Signs and symptoms of chemical exposures

Bioterrorism
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The following are among the major chemical agents that may be used by a terrorist. As a general rule, health care providers using appropriate personal protective equipment should remove the exposed person from the source immediately, and decontaminate by removing, bagging, and sealing the person’s clothing. Flush the skin with water and then wash with soap. Take care to prevent secondary cases from contaminated clothing, ground, vegetation, or equipment.

Nerve Agents

• Sarin (GB) is a colorless, odorless liquid that mixes readily in water. Sarin can be ingested, inhaled, or absorbed through the skin. Depending on the dose, onset of clinical manifestations can vary from a few minutes to one hour, although most occur within minutes. Signs and symptoms include visual disturbance, runny nose, chest tightness, nausea, vomiting, convulsions, and death. Treatment includes atropine, pralidoxime chloride, and diazepam.

• Tabun (GA) is a colorless-to-brownish liquid. Under average weather conditions, tabun can persist for one to two days. It is primarily released as an aerosol or vapor. Clinical signs and symptoms include visual disturbance, runny nose, chest tightness, nausea, vomiting, convulsions, and death. Treatment includes atropine, pralidoxime chloride, and diazepam.

• Soman is a colorless and tasteless liquid that mixes readily with water. After release, it evaporates rapidly, dissipates, and eventually breaks down in the environment. Clinical manifestations include visual disturbance, runny nose, chest tightness, nausea, vomiting, convulsions, and death. Treatment consists of decontamination; drugs such as atropine, pralidoxime chloride, and diazepam; ventilation to support respiratory function; and supportive care.

• VX is an amber-colored, oily liquid that will remain in the environment until it has been properly cleaned through decontamination methods. VX can enter the body through ingestion, inhalation, or through the eyes or skin. Health effects include constricted pupils, visual disturbance, runny nose, chest tightness, nausea, vomiting, convulsions, and death. Diagnosis is based on history of exposure, clinical signs and symptoms, and confirmatory laboratory tests. Treatment includes atropine, pralidoxime chloride, and diazepam; ventilation to support respiratory function; and supportive care. Because of VX’s persistent characteristics, take special care to prevent secondary cases from contaminated clothing, ground, vegetation, or equipment.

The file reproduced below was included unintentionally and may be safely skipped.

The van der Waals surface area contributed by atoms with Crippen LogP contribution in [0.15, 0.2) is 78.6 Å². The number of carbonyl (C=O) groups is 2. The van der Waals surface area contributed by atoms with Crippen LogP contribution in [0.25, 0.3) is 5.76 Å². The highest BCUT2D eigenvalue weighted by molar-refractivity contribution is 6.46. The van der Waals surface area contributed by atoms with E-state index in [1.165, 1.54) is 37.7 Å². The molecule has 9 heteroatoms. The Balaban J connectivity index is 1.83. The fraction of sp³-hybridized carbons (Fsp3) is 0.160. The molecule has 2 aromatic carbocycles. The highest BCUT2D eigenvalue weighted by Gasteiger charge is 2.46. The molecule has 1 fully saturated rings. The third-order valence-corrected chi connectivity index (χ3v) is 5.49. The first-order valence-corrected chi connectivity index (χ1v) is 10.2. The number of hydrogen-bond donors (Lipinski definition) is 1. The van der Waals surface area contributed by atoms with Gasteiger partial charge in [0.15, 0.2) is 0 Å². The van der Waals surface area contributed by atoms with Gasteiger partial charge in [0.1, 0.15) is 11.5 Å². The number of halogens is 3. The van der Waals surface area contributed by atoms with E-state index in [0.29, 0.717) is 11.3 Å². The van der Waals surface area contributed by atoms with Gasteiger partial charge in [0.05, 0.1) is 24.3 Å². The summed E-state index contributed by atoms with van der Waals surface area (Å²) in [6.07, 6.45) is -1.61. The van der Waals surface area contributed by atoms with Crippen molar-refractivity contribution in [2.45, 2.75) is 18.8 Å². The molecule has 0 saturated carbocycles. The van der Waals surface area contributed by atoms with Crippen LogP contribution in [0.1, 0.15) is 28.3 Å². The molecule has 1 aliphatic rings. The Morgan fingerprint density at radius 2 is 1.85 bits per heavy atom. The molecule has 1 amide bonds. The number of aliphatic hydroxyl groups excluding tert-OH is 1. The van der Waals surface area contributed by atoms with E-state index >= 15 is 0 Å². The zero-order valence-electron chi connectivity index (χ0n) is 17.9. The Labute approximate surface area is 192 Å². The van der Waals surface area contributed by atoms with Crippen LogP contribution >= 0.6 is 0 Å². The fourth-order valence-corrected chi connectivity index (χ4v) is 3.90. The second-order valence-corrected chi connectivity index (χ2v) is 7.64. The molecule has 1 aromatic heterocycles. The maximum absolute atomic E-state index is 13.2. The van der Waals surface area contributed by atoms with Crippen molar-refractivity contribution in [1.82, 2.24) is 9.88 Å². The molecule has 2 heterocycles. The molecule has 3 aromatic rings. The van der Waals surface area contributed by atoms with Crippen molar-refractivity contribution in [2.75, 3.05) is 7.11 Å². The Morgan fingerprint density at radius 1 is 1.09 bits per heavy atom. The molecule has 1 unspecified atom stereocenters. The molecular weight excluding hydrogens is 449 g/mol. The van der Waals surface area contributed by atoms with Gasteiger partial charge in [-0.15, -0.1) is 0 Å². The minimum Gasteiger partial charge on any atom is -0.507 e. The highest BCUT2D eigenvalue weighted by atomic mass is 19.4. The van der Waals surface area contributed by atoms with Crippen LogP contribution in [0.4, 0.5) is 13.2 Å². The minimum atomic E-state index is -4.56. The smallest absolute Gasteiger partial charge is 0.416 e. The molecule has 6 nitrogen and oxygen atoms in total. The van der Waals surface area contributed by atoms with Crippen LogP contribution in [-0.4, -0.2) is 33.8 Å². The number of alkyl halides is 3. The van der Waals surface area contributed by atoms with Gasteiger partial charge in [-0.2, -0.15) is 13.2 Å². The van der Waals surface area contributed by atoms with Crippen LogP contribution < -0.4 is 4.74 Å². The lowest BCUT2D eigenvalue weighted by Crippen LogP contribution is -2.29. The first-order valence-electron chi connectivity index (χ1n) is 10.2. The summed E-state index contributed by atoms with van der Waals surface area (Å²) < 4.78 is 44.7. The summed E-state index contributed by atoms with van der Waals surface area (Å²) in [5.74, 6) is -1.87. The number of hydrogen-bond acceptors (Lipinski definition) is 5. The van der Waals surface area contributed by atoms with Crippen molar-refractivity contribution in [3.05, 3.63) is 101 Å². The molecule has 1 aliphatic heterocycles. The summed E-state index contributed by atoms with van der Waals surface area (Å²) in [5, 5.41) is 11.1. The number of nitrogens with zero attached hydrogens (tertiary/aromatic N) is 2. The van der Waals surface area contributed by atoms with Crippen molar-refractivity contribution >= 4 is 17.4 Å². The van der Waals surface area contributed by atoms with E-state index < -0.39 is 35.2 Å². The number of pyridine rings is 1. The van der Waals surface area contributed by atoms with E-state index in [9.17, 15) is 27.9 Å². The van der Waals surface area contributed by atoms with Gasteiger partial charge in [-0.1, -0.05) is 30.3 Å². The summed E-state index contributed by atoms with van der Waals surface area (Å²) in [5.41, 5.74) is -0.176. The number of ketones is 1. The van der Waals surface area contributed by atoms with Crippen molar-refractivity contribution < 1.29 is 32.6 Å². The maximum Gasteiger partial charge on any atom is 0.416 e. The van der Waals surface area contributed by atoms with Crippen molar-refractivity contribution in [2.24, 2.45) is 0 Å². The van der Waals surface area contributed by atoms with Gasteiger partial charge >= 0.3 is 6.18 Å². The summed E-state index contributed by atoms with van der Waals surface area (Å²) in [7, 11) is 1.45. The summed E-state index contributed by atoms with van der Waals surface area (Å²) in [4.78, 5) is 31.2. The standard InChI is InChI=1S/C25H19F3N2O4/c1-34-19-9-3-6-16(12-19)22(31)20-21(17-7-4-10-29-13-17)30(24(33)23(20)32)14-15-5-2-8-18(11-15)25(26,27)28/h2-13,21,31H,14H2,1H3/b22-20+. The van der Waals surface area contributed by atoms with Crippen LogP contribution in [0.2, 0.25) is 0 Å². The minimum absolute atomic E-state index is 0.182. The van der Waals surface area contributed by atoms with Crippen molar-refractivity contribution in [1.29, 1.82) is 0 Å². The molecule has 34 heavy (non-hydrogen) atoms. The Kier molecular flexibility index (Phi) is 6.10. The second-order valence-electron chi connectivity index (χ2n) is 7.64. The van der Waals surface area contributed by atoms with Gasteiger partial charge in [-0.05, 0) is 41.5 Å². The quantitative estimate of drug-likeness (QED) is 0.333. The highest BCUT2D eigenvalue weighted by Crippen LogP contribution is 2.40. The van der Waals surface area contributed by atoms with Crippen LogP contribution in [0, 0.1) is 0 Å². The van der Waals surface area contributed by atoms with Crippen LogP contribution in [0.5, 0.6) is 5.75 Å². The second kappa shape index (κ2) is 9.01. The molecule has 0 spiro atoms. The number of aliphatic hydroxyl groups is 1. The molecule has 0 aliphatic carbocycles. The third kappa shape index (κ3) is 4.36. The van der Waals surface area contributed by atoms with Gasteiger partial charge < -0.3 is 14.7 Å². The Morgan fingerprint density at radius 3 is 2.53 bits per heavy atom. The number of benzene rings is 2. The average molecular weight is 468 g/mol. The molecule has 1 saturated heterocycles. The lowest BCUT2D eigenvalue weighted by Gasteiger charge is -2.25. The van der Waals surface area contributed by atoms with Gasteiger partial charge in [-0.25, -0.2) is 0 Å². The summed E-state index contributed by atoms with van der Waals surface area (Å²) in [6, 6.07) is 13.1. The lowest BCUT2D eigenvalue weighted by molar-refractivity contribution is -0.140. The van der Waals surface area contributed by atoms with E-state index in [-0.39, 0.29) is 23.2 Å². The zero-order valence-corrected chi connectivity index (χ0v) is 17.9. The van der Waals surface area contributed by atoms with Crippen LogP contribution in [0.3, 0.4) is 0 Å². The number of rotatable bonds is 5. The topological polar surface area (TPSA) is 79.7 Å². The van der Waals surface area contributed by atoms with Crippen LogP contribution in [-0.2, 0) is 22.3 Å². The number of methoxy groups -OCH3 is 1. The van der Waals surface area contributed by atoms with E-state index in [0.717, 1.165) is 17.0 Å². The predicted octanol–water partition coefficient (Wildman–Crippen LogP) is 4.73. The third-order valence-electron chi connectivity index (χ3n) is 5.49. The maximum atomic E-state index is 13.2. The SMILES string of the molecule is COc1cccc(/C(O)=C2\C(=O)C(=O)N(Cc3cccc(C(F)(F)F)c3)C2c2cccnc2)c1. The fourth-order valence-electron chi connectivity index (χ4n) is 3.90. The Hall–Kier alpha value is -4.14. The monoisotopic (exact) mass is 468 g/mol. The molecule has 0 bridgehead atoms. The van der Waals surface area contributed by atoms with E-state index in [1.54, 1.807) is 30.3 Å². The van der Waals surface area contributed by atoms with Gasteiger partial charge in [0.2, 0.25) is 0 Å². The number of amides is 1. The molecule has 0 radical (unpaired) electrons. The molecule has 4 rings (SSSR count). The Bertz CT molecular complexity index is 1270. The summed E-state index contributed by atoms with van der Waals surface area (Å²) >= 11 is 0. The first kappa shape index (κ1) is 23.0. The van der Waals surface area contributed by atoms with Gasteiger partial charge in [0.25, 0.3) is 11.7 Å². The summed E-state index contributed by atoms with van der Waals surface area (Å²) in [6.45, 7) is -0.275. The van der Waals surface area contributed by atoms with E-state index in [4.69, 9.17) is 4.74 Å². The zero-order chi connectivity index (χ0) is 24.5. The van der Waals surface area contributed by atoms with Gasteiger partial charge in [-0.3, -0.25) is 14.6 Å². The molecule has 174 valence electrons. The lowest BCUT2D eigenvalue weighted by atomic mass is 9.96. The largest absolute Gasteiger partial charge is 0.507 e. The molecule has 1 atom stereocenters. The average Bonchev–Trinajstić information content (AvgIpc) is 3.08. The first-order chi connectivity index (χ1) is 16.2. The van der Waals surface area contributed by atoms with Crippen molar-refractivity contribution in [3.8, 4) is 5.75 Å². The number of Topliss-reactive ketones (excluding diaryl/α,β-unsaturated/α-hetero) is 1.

Blister agents

• Mustard (HD) causes severe skin, lung, or eye damage. The health effects of exposure can be delayed up to 12 hours. Those exposed might notice the odor of mustard, which is similar to onion or garlic. Hours after exposure, the skin may appear red. Upper respiratory problems such as difficulty breathing, coughing, painful sinuses, or sore throat may occur. Over a period of hours, small blisters appear and gradually combine to form large blisters. Mustard exposure can be confirmed through a urine test. There is no antidote for mustard exposure.

• Lewisite is a blister agent that produces immediate effects. Its vapor causes burning or pain in the eyes, nose, and skin. Fresh air can increase the pain. Lewisite also may produce visible tissue damage within several minutes of contact. Later, severe damage to the skin, eyes, or airways may occur. Lewisite is diagnosed by recognizing its clinical manifestations (immediate pain or irritation of skin and mucous membranes). Other signs and symptoms that may occur later are skin flushing, blisters on the skin, and eye and airway damage. Treatment consists of decontamination, the use of the antidote British Anti-Lewisite (BAL), and supportive care.

Pulmonary agents

• Phosgene (CG) has the odor of newly mowed hay. This highly toxic substance immediately irritates the eyes, nose, and skin. It also produces tissue damage within several minutes of contact. Phosgene exposure is diagnosed by recognizing the signs and symptoms (eye and airway irritation, difficulty breathing, chest tightness, and delayed pulmonary edema). There is no specific antidote for phosgene. Decontaminating all exposed areas is the most effective means of decreasing tissue damage.

• Cyanide is a colorless liquid that prevents cells from using oxygen, which results in death. Inhalation is the primary mode of exposure. Cyanide in moderate amounts may produce headache, nausea, dizziness, weakness, or anxiety. A large amount of cyanide will produce loss of consciousness within seconds, and death may occur within minutes. Cyanide exposure is diagnosed by the clinical signs and symptoms suggestive of inadequate oxygen. Successful treatment for acute cyanide poisoning depends upon rapid treatment with oxygen and the use of antidotes (amyl nitrite, sodium thiosulfate, and sodium nitrite).

• Chlorine is a greenish-yellow gas with an irritating odor. It is a potent irritant to the eyes and skin. Exposure also causes severe pulmonary irritation that may result in death. Chlorine exposure is difficult to diagnose. There is no specific antidote. Remove from the source and provide fresh air. If eyes or skin were exposed, rinse them with plenty of water. Provide oxygen if there is shortness of breath or difficulty in breathing.

Source: Centers for Disease Control and Prevention, Atlanta.